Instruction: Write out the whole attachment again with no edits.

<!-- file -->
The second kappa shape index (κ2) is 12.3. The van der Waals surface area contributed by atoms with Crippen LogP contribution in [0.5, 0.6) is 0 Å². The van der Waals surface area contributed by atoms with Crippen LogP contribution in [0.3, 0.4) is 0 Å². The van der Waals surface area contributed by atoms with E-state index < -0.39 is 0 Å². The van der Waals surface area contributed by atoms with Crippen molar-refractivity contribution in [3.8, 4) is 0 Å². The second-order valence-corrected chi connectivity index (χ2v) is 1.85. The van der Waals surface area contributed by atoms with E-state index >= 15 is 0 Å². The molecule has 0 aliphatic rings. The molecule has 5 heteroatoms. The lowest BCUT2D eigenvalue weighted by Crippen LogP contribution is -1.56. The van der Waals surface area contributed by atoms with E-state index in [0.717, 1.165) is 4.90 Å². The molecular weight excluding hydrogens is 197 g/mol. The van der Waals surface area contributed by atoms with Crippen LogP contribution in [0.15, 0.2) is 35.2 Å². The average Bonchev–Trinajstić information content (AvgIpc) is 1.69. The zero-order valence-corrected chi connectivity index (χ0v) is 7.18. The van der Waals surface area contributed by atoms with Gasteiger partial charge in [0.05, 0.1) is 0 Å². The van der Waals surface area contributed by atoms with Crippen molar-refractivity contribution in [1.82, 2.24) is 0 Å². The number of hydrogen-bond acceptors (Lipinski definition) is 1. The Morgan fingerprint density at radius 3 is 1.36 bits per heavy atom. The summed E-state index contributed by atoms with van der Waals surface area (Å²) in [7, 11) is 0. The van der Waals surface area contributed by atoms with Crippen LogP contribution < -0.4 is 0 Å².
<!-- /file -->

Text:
The second kappa shape index (κ2) is 12.3. The van der Waals surface area contributed by atoms with Crippen LogP contribution in [0.5, 0.6) is 0 Å². The van der Waals surface area contributed by atoms with Crippen LogP contribution in [0.3, 0.4) is 0 Å². The van der Waals surface area contributed by atoms with E-state index < -0.39 is 0 Å². The van der Waals surface area contributed by atoms with Crippen molar-refractivity contribution in [3.8, 4) is 0 Å². The second-order valence-corrected chi connectivity index (χ2v) is 1.85. The van der Waals surface area contributed by atoms with E-state index >= 15 is 0 Å². The molecule has 0 aliphatic rings. The molecule has 5 heteroatoms. The lowest BCUT2D eigenvalue weighted by Crippen LogP contribution is -1.56. The van der Waals surface area contributed by atoms with E-state index in [0.717, 1.165) is 4.90 Å². The molecular weight excluding hydrogens is 197 g/mol. The van der Waals surface area contributed by atoms with Crippen LogP contribution in [0.15, 0.2) is 35.2 Å². The average Bonchev–Trinajstić information content (AvgIpc) is 1.69. The zero-order valence-corrected chi connectivity index (χ0v) is 7.18. The van der Waals surface area contributed by atoms with Gasteiger partial charge in [0.05, 0.1) is 0 Å². The van der Waals surface area contributed by atoms with Crippen molar-refractivity contribution in [1.82, 2.24) is 0 Å². The number of hydrogen-bond acceptors (Lipinski definition) is 1. The Morgan fingerprint density at radius 3 is 1.36 bits per heavy atom. The summed E-state index contributed by atoms with van der Waals surface area (Å²) in [7, 11) is 0. The van der Waals surface area contributed by atoms with Crippen LogP contribution < -0.4 is 0 Å².